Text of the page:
The annual Avon Free Festival which had been occurring in the area around the May bank holiday for several years, albeit in different locations. [Inglestone, Sodbury Commons etc]. However, 1992 was the year Avon and Somerset Police intended to put a full stop to it. As a result the thousands of people travelling to the area for the expected Festival were shunted into neighbouring counties by Avon and Somerset’s Operation Nomad police manoeuvres.
The end result was the impromptu Castlemorton Common Festival, another pivotal event in the recent history of festival culture. In the event, a staggering 30,000 travellers, ravers and festival goers gathered almost overnight on Castlemorton Common to hold a free festival that flew in the face of the Public Order Act 1986. It was a massive celebration and the biggest of its kind since the bountiful days of the Stonehenge Free Festival. West Mercia Police claimed that due to the speed with which it coalesced, they were powerless to stop it.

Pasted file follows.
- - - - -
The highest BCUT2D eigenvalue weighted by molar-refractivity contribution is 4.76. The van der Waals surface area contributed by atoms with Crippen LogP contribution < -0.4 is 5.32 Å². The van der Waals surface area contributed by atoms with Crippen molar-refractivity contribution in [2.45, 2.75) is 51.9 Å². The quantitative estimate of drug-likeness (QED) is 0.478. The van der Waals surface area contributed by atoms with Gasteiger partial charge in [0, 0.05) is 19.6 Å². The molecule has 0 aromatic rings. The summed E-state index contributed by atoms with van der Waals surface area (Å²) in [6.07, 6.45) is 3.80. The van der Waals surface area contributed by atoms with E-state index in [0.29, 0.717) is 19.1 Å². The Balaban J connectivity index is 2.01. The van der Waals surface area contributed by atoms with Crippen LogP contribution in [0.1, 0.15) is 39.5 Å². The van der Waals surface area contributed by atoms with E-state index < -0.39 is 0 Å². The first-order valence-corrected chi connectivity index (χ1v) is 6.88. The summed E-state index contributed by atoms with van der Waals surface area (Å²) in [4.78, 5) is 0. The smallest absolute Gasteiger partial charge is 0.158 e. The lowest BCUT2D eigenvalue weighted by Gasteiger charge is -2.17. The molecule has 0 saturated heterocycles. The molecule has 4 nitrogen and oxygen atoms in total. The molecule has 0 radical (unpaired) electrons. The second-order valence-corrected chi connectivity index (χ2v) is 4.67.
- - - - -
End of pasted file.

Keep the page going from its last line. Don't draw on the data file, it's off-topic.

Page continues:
The right-wing press published acres of crazed and damning coverage of the event, including the classic front page Daily Telegraph headline: “Hippies fire flares at Police”. The following mornings Daily Telegraph editorial read: “New Age, New Laws” and within two months, government confirmed that new laws against travellers were imminent “in reaction to the increasing level of public dismay and alarm about the behaviour of some of these groups.”
Indeed, the outcry following Castlemorton provided the basis for the most draconian law yet levelled against alternative British culture. Just as the Public Order Act 1986 followed the events at Stonehenge in 1985, so the Criminal Justice and Public Order Bill began its journey in 1992, pumped with the manufactured outrage following Castlemorton.